• The significant proportion of the population that has skin types which burn easily (due to our genetic heritage).
    • Our more outdoor lifestyle and tendency to ‘seek the sun’.
    Rights: Charlotte Crawley

    Beach cricket

    Enjoying the outdoor lifestyle in New Zealand.

    What is the cost of treatment?

    Treatment of skin cancer is an expensive cost for our country (through taxes). It is estimated that skin cancer costs New Zealand over $57 million per year, making it one of the most expensive cancers for the New Zealand health system. The greatest cost, though, is the emotional cost to the skin cancer patient, their friends and family.

    Removal of lymph nodes

    Associate Professor Rod Dunbar discusses the removal of lymph nodes as part of melanoma therapy. He explains why it is important to know which lymph nodes are likely to be the first lymph nodes affected.

    Download these facts sheets (see below) from the Environmental Health Indicators Programme and Massey University, produced in 2019, for more informaton about deaths from melanoma and non-melanoma skin cancer.

    Related content

    These related articles explain more about skin cancer, some of the risk factors and how skin cancer is diagnosed and treated.

    Activity ideas

    These activites below can help your students understand more about UV:

    • UV bead items – students design and make an item from UV beads that children could easily wear or carry to monitor their exposure to UV.
    • Investigating sunscreens – students use UV beads to investigate the effectiveness of different sunscreen lotions.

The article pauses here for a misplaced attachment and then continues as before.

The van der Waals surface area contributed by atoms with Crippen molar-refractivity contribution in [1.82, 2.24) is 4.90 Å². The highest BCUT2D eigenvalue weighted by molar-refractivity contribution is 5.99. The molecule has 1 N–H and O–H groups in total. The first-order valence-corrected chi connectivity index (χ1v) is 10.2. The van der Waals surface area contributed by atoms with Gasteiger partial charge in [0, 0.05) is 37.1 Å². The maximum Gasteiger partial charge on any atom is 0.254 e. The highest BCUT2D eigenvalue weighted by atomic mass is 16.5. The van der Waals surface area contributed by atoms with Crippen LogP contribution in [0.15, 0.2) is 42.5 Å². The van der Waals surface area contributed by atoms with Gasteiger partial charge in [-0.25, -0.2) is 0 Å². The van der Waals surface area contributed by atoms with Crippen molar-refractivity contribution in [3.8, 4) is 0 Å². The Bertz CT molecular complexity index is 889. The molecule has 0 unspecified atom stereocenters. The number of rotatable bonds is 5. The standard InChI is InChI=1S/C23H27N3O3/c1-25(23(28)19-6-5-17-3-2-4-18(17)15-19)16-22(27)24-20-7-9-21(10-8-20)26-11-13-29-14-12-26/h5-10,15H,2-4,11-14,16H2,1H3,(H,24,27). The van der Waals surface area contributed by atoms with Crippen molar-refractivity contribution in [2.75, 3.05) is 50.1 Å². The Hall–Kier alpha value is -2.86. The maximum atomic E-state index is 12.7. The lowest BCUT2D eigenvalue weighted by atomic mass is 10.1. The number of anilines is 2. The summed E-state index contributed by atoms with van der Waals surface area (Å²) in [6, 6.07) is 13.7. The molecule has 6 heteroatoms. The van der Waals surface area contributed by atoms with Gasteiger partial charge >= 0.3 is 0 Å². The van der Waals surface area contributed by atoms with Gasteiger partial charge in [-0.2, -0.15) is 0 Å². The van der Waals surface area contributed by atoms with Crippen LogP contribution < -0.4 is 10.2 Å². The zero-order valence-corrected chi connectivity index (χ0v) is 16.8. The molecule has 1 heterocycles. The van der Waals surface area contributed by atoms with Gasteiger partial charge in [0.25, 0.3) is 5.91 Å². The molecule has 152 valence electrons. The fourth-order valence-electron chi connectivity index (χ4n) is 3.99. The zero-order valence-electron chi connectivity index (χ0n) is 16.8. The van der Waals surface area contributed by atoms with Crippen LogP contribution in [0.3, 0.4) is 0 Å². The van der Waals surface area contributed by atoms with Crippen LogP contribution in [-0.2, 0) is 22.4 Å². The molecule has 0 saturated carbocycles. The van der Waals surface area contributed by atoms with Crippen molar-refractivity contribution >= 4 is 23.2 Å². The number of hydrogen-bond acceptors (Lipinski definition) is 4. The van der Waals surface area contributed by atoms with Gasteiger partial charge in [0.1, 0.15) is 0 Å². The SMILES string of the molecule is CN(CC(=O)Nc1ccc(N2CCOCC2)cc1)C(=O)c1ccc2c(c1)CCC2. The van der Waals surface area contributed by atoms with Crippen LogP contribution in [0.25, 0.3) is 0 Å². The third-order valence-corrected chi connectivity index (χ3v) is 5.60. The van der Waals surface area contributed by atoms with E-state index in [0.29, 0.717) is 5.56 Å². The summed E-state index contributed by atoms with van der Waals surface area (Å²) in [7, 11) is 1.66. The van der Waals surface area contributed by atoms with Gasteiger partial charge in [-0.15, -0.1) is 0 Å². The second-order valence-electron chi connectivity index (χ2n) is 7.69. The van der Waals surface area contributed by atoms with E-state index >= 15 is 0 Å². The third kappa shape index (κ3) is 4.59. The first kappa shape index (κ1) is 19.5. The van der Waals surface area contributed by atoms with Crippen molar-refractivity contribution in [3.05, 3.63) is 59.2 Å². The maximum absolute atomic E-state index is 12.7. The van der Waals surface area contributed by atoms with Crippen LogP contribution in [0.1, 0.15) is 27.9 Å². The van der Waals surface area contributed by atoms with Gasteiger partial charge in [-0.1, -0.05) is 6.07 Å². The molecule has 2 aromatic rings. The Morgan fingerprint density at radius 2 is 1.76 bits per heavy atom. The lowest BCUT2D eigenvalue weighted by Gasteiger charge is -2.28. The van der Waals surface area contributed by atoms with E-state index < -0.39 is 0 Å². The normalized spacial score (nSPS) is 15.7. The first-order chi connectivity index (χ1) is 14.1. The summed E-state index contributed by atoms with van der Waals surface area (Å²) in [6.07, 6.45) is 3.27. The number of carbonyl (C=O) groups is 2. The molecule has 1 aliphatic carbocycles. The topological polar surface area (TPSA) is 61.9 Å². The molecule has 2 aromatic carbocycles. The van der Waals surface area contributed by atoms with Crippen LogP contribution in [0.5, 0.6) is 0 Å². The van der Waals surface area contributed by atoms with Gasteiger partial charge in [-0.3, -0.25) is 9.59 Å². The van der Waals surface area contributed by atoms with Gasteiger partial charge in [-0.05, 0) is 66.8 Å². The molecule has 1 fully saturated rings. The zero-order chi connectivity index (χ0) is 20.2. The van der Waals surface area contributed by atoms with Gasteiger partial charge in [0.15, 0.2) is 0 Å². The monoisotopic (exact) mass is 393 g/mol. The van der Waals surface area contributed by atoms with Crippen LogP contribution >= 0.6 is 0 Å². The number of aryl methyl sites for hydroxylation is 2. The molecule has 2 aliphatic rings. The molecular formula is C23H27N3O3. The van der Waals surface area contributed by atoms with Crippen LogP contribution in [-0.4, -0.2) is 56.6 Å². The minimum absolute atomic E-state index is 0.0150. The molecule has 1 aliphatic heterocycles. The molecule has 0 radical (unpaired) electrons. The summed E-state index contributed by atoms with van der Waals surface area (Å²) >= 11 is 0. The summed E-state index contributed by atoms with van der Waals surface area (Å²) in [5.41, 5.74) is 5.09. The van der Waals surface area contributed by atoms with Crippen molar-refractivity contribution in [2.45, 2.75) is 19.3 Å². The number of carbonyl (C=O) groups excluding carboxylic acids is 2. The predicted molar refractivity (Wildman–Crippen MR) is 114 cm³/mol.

• Investigating UV intensity – students use UV beads to investigate the intensity of UV rays in a range of different situations.
    • The face of melanoma – students examine the lifestyle factors that contribute to skin cancer and prepare information about skin cancer for a child or teenage audience.

    Useful links

    The SunSmart website is designed for students, teachers, schools and parents. It has information about UV, shade, hats, sunscreen, skin cancer and sun protection, as well as cross-curricula resources for teachers in the SunSmart Schools section.

    Research in 2016 indicates that New Zealand has now overtaken Australia as the world leader in invasive melanoma rates, find out more in this RNZ news story, which includes interviews. New research released in 2022 confirms that New Zealand has the world's highest death rate from melanoma in 2020.

    This 2018 skin cancer index from Derma Plus, provides global figures on the number of skin cancer cases and amount of money per year spent on skin cancer care. New Zealand has nearly 2,500 new melanoma cases diagnosed each year.

    This HealthMatch article, Top 20 skin cancer hot spots in the world and why they're on the list, explores the roles that personal, cultural, and global habits play in rates of skin cancer and what we can do to change them.

      Published 29 July 2008, Updated 31 March 2022 Referencing Hub articles